Letters to the editor for Feb. 8

Cutting tax rebate equals raising taxes

Gov. Sandoval recently announced that he wants to eliminate the property tax rebate for low-income seniors. Canceling this long-standing rebate is equivalent to raising taxes, which our governor promised that he would not do during his campaign.

Is this the first of his campaign promises he is going to break? Low-income seniors are financially dependent on this rebate. Gov. Sandoval would not be able to find a budget fix that would be more harmful to Nevada's economy. This program especially helps seniors on fixed incomes who are at risk of losing their homes.

In addition to harming the finances of our seniors, this tax increase, once again, sends a clear message to retirees and seniors that they are not welcome to live in Nevada unless they are extremely well-endowed financially. It seems that low-income seniors are especially subject to the wrath of our politicians since they rarely contribute monetarily to political campaigns. I implore our governor and Nevada's Legislature to shelve this tax increase as a bad idea.

Paul Lockwood


Folks at BRIC doing a great job

I was impressed with the first few months of operation of the BRIC, as outlined in the Nevada Appeal. Congratulations to Sara Jones and her staff and board for this success. Thanks for the hard work putting this together and the work you folks are doing for the businesses in this community.

I hope many of our citizens can take the opportunity to peek in the BRIC, since it's right across the street from City Hall and just a block and a half from the Carson Nugget.

Steve Reynolds

Carson City

Humane Society plan wrong for Nevada

In December of 2010, the city Board of Supervisors accepted a report about Carson City Animal Services from the Humane Society of the United States as an action plan for CCAS.

By my count, HSUS presented 678 actions they felt should be taken. These included entire programs, new documents, manuals, the formation of two committees, two new paid positions, and called for significant modification and additions to existing physical facilities. This is far beyond the capacity of a community the size of Carson City.

With 14 questions, the HSUS report couched suggestions that the cancellation of the foster and volunteer programs should be strongly considered. CCAS has subsequently suspended these programs. Without volunteers and foster care, space and resources become greatly reduced.

Throughout the report, HSUS incorrectly and euphemistically used euthanasia as destroying an animal when there is no space or resources to care for them. While it may be arguably necessary, such killing of an animal is not euthanasia. Euthanasia is ending the life of an animal who is suffering severely from an incurable illness or condition.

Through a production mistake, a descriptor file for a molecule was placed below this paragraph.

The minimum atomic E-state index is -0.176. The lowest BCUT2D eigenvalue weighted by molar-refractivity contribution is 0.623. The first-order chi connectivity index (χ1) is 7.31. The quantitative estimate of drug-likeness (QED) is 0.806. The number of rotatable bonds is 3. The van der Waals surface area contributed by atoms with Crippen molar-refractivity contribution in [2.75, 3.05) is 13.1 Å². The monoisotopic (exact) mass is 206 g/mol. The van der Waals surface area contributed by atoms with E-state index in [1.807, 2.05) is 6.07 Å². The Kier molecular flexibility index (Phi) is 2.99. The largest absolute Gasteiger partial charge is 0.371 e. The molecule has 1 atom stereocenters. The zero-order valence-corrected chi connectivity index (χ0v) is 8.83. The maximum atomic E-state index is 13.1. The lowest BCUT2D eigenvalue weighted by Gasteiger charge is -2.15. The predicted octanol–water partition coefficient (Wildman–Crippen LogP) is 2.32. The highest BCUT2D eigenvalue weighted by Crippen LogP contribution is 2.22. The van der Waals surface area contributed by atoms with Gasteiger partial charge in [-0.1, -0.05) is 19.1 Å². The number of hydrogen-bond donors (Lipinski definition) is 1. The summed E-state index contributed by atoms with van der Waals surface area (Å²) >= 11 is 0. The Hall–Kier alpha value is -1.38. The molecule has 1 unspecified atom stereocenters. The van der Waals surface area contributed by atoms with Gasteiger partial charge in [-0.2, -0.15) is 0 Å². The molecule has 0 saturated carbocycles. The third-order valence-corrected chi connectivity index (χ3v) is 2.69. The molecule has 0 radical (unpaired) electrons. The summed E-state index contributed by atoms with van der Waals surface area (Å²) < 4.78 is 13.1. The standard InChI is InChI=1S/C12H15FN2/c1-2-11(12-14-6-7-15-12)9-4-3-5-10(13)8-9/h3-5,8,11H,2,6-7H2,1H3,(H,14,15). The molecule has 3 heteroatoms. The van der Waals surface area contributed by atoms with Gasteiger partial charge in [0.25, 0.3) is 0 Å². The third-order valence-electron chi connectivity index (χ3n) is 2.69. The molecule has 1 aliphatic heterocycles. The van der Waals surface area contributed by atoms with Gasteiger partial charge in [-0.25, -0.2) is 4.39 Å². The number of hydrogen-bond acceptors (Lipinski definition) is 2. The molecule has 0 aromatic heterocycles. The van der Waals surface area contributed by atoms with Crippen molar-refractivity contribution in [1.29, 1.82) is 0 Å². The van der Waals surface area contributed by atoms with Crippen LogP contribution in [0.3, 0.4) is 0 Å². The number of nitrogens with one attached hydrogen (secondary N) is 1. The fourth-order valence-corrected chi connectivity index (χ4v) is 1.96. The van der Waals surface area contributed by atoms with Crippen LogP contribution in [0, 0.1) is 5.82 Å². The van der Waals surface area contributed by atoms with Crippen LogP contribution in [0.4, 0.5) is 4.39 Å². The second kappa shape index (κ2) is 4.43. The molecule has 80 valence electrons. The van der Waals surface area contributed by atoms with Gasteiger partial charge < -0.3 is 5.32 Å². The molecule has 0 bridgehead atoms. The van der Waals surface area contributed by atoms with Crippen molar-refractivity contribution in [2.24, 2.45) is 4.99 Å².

Attempted implementation of this plan may slightly improve the lot of a few animals, but will unnecessarily be a severe permanent detriment to many, many others.

I request and implore the Carson City Board of Supervisors and the director of Health and Human Services to extract Animal Services from the massive avalanche of the Humane Society's highhanded bureaucratic report.

Ben Justus


Unfair budget burden on state workers

I am writing to protest the governor's proposal to continue to use state employees as scapegoats by imposing a 5 percent wage cut and eliminating furlough days.

It is important to note that state employees are already making significant sacrifices by absorbing the previously imposed financial blows of health insurance cost increases, loss of longevity pay, loss of merit pay raises, loss of overtime pay, loss of cost-of-living pay increases and a 4.6 percent pay decrease via furlough days. Our lives are hugely impacted by these measures to save money and, while we readily accept that some hardships are inevitable in this economic crisis, we feel justified in protesting proposals that call for even further erosion of all state employees' livelihoods.

Plans to reorganize certain departments may very well prove to be more cost-efficient. But to continue to target the livelihoods of state workers across the board is unconscionable. Although it may seem appealing as an easy fix to impose a 5 percent pay decrease, coupled with the elimination of furlough days, it would equate to imposing a 5 percent income tax on one segment of the population only, state employes, and that would be patently unfair.

Sacrificing state employees' livelihoods to the goal of a balanced budget does not denote progressive government. Instead, the Legislature should work to develop alternative remedies for repairing the state's floundering economy, even if those remedies are unpopular with the general public or special interest groups.

Jo Ewald

Carson City


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